FDA regulations on who can donate blood discussed


In a perfect world, accidents don’t happen, there are no emergencies, and life-saving measures are never needed.

In today’s world, emergencies and the need for life-saving blood transfusions are a reality.

In an effort to protect the population from infectious disease, the Food and Drug Administration (FDA) regulates who can and cannot donate blood and plasma. Such restricted or deferred groups include people who use intravenous (IV) drugs, have received organ transplants, have recently traveled to or lived in certain foreign countries, have engaged in sex for money or drugs, and men who have had sex with other men, according to FDA’s Web site.

This last policy is referred to as MSM and has been in effect since 1982.

It is stated that men who have had sex with other men since 1977, and women who have had sex with a man who has had sex with another man are banned from donating, according to the FDA’s Web site.

“… They are saying they are not being discriminatory, [but] a woman who has had many partners can give blood, but gay men cannot, so they are,” said PRISM treasurer Ema Ulicevic.

The FDA policy depends on something called self-deferral, where donors are informed about the risks of spreading infectious diseases, asked a series of personal health questions and then can opt out of donating based on not qualifying, according to the FDA’s Web site.

The first AIDS test became available in 1985, and all donated blood is tested as part of the FDA’s regulations, said Ann McKanna, vice president of marketing and new business development for Heartland Blood Centers. FDA regulations are not laws but are enforced by issuing licenses to blood banks; a bank not in compliance would have its license removed, McKanna said.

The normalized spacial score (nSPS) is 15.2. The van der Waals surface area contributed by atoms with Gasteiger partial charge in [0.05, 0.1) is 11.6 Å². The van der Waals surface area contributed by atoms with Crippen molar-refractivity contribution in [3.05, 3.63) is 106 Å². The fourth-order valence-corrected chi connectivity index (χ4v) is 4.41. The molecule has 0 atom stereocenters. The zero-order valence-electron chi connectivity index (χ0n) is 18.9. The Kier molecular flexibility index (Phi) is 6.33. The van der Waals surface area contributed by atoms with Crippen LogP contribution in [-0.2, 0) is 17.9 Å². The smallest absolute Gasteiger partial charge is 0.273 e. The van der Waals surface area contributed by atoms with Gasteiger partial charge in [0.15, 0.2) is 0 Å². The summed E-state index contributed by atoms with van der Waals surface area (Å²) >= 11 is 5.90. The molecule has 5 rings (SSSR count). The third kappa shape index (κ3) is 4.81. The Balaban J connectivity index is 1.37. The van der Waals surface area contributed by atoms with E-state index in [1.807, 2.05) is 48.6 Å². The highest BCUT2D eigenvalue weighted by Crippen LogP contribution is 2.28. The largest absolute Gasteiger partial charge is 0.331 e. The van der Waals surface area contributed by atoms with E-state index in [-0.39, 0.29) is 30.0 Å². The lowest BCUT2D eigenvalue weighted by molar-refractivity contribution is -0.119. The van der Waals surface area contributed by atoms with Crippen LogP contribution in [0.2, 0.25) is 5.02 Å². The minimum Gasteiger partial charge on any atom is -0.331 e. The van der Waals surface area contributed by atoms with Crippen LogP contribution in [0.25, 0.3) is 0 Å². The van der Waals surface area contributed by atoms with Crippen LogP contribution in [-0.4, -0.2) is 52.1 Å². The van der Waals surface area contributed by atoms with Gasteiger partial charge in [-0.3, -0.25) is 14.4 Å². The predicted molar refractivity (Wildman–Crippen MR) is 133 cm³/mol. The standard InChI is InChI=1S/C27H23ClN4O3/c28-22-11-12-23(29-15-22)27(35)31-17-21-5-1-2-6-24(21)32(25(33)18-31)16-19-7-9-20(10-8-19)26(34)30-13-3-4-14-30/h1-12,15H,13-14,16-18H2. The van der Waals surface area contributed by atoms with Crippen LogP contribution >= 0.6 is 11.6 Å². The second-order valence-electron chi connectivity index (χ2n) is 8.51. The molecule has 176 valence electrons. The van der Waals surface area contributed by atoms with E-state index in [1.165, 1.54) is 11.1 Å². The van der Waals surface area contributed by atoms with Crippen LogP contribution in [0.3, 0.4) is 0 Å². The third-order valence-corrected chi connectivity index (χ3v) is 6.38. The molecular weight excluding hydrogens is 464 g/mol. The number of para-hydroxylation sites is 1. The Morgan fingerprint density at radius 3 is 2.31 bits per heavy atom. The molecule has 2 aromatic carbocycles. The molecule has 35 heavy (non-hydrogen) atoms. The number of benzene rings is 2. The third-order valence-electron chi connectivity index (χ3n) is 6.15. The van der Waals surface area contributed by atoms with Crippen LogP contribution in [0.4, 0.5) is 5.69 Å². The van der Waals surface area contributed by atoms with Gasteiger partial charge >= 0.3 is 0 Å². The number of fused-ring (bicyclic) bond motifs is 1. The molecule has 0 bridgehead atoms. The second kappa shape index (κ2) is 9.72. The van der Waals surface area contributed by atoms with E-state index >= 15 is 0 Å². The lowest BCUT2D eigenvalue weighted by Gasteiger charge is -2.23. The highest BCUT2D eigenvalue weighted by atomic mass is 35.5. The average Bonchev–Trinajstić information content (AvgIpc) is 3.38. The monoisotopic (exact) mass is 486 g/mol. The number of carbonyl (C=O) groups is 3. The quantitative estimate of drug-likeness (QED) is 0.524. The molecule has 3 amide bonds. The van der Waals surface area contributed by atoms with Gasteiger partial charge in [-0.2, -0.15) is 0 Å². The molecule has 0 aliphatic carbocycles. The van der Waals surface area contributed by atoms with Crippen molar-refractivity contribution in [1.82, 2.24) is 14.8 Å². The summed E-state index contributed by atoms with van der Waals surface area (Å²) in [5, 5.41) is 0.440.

As a result of better AIDS testing, Heartland Blood Centers think the lifetime deferral should be reconsidered as the new nucleic acid amplification test can detect the virus as early as 11 days after infection, McKanna said.

“We encourage those who oppose [the lifetime deferral] to contact the Center for Biological Research at the FDA,” she said.

In 2007 in DeKalb County, there were no cases of AIDS reported through April. In 2006, there was one case of AIDS reported, according to a report titled DeKalb County Community Analysis released by the DeKalb County Health Department.

The same analysis reported three cases of HIV in 2007 and eight in 2006, while also reporting 31 cases of HIV reported since July 1999 in DeKalb County. According to the analysis, the state of Illinois reported 304 cases of AIDS in 2007 through April, and 1,158 cases in 2006. Also, there were 1,058 cases of HIV in Illinois in 2007, 2,190 in 2006 and 16,835 cases were reported between July 1999 and April 2007. Information regarding sexual orientation of people reported as having HIV or AIDS was not available.